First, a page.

However, in addition to this utilitarian advantage of delayed gratification there is another reason we should consider waiting and anticipating. This is really quite simple, anticipation itself can be part of the pleasure, Waiting with the knowledge of future reward can often give as much pleasure as the reward itself. People often wish to know how to get ‘happiness‘ as if it were a thing that could be found. It is much more likely that happiness is the process of creating a good life for ourselves rather than any single thing which brings us temporary pleasure. When we know our striving has been successful, and when we can imagine future success, then we are likely to consider ourselves happy. While I have no doubt want and poverty are the scourge of happiness, I also doubt that a farmer in Africa who tends his fields, sees his herd healthy, and knows his family is cared for feels one iota less happy than I do, despite the massive disparity of material wealth between us.  As Peterson again notes, happiness is to be found in the journey rather than being a destination.

“Perhaps happiness is always to be found in the journey uphill, and not in the fleeting sense of satisfaction awaiting at the next peak.”  Jordan Peterson, ibid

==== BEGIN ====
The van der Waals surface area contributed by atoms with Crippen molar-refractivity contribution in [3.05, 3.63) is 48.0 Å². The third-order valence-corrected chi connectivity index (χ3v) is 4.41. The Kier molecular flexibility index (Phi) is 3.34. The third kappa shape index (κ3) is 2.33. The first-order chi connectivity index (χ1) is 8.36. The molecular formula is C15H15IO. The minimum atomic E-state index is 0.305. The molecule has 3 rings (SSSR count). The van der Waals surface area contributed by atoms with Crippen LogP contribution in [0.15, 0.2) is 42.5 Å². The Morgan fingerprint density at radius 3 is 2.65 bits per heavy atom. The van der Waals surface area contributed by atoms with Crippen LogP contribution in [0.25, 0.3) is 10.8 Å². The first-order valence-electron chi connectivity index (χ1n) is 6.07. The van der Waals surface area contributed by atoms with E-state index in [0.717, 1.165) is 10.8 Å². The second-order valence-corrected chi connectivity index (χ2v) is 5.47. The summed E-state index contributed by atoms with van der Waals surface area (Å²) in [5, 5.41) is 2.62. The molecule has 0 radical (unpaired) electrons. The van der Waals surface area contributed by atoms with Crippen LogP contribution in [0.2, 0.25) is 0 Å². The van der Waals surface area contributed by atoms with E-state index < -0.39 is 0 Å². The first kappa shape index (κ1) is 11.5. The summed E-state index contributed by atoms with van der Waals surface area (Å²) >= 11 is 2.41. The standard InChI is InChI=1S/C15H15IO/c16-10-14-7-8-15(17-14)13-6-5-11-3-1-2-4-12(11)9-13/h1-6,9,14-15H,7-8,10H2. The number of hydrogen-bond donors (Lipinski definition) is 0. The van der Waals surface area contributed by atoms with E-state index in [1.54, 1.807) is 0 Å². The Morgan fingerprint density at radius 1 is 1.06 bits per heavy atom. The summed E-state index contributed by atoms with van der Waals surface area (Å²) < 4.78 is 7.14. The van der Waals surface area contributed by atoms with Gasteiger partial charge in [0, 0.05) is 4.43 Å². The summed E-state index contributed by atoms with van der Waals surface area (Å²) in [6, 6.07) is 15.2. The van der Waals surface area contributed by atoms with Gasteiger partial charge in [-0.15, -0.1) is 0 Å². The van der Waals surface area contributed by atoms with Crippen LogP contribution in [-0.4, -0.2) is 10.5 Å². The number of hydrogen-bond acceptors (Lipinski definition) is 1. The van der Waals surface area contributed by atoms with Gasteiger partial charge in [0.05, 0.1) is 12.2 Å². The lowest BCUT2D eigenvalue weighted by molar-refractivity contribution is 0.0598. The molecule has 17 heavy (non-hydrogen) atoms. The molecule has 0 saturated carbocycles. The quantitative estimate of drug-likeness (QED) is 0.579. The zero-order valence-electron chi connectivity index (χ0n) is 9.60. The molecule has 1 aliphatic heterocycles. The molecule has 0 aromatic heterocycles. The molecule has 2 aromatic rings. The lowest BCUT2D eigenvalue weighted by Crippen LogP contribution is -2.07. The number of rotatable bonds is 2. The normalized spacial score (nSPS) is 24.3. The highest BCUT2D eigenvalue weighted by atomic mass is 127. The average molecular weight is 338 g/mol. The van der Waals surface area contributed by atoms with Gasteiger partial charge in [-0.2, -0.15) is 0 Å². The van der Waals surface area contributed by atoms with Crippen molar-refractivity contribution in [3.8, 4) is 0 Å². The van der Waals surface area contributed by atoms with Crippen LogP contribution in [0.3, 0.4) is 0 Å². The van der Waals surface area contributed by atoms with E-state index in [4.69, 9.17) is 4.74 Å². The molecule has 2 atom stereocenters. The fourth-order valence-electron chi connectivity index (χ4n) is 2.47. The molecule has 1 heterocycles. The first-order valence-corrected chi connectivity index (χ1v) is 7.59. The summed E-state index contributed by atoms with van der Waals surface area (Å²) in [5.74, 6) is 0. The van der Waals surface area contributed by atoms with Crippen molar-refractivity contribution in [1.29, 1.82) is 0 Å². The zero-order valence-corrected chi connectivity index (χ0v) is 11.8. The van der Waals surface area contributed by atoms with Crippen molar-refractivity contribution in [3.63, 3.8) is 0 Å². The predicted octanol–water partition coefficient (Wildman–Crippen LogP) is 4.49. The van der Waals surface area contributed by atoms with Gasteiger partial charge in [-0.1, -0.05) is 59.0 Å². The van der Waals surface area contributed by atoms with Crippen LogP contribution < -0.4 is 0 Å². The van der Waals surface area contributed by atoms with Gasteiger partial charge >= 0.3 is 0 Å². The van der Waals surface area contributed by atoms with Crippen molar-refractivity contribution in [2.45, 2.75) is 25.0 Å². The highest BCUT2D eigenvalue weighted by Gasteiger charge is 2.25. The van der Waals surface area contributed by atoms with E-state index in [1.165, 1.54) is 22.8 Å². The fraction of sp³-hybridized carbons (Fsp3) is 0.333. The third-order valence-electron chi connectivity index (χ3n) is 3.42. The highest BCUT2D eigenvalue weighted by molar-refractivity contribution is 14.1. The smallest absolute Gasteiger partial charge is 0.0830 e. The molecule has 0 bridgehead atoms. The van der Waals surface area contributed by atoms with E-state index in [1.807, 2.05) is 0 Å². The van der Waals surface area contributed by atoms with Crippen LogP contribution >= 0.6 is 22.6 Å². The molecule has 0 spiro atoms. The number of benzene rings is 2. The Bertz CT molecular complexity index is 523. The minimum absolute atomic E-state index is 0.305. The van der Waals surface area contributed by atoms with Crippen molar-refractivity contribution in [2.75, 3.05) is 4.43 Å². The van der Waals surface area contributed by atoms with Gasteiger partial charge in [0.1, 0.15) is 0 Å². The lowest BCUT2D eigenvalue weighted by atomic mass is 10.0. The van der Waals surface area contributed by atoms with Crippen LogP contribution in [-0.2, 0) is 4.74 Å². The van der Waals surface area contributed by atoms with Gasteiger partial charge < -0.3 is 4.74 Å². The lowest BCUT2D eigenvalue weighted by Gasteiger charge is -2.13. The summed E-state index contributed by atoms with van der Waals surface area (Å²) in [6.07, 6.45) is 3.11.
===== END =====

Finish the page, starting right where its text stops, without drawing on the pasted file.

A great deal of pleasure is the anticipation, Through March and April I watched for the Elderflower to bloom knowing that once it arrived we would make Elderflower cordial and champagne. The following month I looked forward to the new potatoes. Last month I waited for the beans and courgettes and this month my wait for the marrows ended. I am now starting my wait for soft fruits and honey. On the small holding our dietary pleasures are seasonal and we have to watch and wait but this adds to the taste of the produce when it finally arrives. New potatoes just pulled out of the patch boiled and served with a knob of butter are a sensational, if plain, meal.  The wait I had, the work I put in, the anticipation I experienced, all magnify the taste meaning I will not find anything better in a restaurant no matter how good the chef.